How to Play:

Hide all the items in locations where each team will search to find them. Place the same number of items as there are teams in each location. When a team finds an item, they are only permitted to take one item.

Set a timer for the amount of time in which each team must find all of the items listed on their list.

On your marks, get set…GO!

Each team is off to find the items as listed on their sheets. Send them off in different directions so that they are all looking in a variety of locations. Remind them to keep each location where they found an item a secret, making it difficult for the other teams to find out where they might have found the items on the list.

 

End of Game:

The first team to find all the items on the list within the allotted timeframe wins.

 

Developmental Milestones:

This activities focuses on the following Developmental Milestones for your Little Pnuts:

Gross Motor Skill Development, Coordination, Reading Skills, Word Association, Focus & Concentration, Logical Reasoning, Critical Thinking, Problem Solving, Teamwork, Understanding of Winning & Losing, Competition, and Social Interaction.

 

—Based on a game found in the book. “You’re It!”, by Katie Hewitt
 

 

Life is great. You have your Little Pnut and all you want to do is stare into his beautiful eyes, glance longingly at his face as he sleeps and cuddle with him when he’s awake. He is the ultimate of perfection and you know it.

His first year is for achieving all of those wonderful and magical milestones that you read about and each of those milestones will guide your Little Pnut into becoming an amazing young man or woman one day. You as his parent, have all the tools to set your Little Pnut up for a lifetime of success, simply by being there for him and helping him learn about his world and how to experience it to the fullest. Right now is the perfect time to start getting him excited about learning, teaching him how to use his imagination and inspire his creativity. All of this wonderful learning can be done through your interaction with him at playtime.

The first 3 months of your Little Pnuts life is truly all about learning about the senses. Seeing, hearing, smelling, tasting and feeling. He is developing each of these five senses every minute of each day. Strengthening his eye muscles as he stares lovingly into your eyes, listening as you whisper his name softly and feeling your hands gently caressing that baby soft skin of his. The world he knows gets bigger and brighter every day through each of these senses.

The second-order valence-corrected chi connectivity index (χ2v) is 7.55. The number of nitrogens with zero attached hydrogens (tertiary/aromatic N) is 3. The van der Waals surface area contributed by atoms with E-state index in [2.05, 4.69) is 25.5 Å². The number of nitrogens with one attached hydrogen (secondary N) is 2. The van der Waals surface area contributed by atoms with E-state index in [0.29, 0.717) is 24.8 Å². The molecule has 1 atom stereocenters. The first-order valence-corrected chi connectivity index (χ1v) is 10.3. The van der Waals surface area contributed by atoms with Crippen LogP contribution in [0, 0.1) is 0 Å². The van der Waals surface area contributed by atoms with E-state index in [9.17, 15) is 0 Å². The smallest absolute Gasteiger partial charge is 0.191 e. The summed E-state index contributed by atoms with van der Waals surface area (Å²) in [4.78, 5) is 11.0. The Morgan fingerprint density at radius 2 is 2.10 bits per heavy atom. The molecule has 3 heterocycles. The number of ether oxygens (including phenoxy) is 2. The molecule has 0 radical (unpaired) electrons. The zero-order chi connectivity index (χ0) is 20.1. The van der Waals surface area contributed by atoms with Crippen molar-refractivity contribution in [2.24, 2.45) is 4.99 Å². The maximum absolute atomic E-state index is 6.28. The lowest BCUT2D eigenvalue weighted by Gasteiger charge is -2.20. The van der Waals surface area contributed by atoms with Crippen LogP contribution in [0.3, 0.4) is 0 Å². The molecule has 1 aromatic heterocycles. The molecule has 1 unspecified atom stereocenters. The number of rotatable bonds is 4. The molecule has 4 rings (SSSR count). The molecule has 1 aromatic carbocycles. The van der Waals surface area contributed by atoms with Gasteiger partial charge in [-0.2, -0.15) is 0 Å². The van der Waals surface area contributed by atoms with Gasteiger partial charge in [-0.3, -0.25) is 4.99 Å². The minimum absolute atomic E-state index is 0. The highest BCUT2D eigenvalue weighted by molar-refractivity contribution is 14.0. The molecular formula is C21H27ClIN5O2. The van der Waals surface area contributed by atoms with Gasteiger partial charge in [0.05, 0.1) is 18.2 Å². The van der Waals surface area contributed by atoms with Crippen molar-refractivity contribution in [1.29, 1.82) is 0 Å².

Months 3-6 are all about experiencing the senses. Your Little Pnut is seeing things up close and in color, hearing and being able to distinguish sounds, smelling new things more closely, tasting different flavors by putting things in their mouth and touching everything around them. It is through these senses that they experience and learn about the world around them.

Months 6-9 are all about interacting with the senses. Your Little Pnut is now able to hold onto things and bring them closer to look at them more inquisitively, shaking things to see if they make noise. He can now touch the textures and feel the curves and straight edges of an object putting them in their mouths to interact with them more intimately. He may even have started crawling and getting into everything. You may start introducing solid foods now with even more tastes and textures. His little world is expanding and his experiences within his world are only making it more fun to discover.

Months 9-12 are about further perfecting your Little Pnuts interaction with his senses. Crawling around pulling on things pushing things, trying to pull himself up. His gross motor skills and fine motor skills are being further perfected allowing his senses to control how he observes and interacts with the world. He is loving the learning and growing that his little body and mind is allowing. He is beginning to push the limits, trying everything, experimenting with everything and investigating everything. Each day his environment further blossoms, allowing him to continue on a journey to learn something new.

It’s a bright and beautiful world for your Little Pnut, introduce it to him!